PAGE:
The Sony Entertainment Network itself is an extremely well-stocked IPTV larder. Key attractions include catch-up from BBC iPlayer and Demand 5, clip content from YouTube and Dailymotion, and an extensive VoD service courtesy of Sony’s Movies Unlimited service. The latter offers a wide variety of titles in both SD and HD.
Catch up TV on the iPlayer
The service itself is rather clever in that it’ll assess the speed of your network and deliver the appropriate version of a requested movie. While this means that one user’s HD viewing experience may well differ from another – as Sony’s servers hold multiple versions of any given movie to best suit connection speeds – the chances of it buffering during a cliff hanger are extremely low.
Disc loading speeds are unremarkable. My standard Java-heavy test disc, Goldfinger, takes relaxed 61 seconds to deliver the Bond logo. Plenty of, admittedly more expensive, models are much quicker. Image quality though is predictably good, with high levels of detail and negligible noise.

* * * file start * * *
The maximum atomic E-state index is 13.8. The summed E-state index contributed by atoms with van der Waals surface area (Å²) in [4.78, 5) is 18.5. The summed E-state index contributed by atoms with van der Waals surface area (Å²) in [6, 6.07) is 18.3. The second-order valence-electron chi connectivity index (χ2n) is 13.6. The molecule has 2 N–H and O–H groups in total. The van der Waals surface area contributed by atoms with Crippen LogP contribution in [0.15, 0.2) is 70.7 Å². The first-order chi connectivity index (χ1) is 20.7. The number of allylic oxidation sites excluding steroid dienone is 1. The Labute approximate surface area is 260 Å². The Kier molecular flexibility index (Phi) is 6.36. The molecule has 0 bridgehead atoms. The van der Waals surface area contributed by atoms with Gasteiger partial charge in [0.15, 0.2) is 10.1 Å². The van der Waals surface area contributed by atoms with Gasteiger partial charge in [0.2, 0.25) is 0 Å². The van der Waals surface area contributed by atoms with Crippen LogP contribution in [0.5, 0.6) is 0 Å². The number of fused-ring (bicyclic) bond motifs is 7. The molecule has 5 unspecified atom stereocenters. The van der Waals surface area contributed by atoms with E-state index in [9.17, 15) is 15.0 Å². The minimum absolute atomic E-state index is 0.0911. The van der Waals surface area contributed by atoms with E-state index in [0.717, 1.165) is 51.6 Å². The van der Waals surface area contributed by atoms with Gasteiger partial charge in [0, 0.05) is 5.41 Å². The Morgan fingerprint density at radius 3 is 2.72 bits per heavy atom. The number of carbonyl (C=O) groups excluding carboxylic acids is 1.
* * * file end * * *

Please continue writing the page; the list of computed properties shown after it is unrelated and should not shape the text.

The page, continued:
Streaming music options
While the deck features all the usual BD decoding modes, it’s probably best to bitstream soundtracks to a waiting AV receiver and let that do the decoding, rather than do it within the player. As a CD player it’s merely functional.
Economical with both Watts and wonga
Sony maintains that this slice of Blu is also distinctly green. The BDP-S185 uses 47 per cent less power than a full size BD player, consuming just 10W in full flight. It also makes the point that, because the player is so small, packaging and freight costs are significantly reduced. The upshot is a saving of 40 per cent in carbon emissions. Doncha just love a hyped feelgood factor?
In every sense, the Sony BDP-S185 is a tiny treasure. As an affordable Blu-ray spinner and IPTV gateway, it’s fine value. Sure it skimps on some of the niceties available on larger Blu-ray decks, but its cute cosmetics and green credentials seem adequate compensation. ®
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"So long Sony, you make Stalin look like a saint."
I'm fairly sure Sony have so far failed to kill 20 million people, so on balance, they don't make Stalin look like a saint.
The USB port won't directly provide enough power to support an external hard drive. My work around was one of these http://www.amazon.co.uk/gp/product/B003HHK576/ref=cm_cd_asin_lnk with the red USB port connected to an iPhone charger.
This is my only minor gripe, other than that think this is very good value and have been pleased with it
.....reading through some of these posts either some folks are trying too hard or living with Blu-Ray is a real struggle.
What happened to the simple 'open close play' of DVD?
Step backwards me thinks.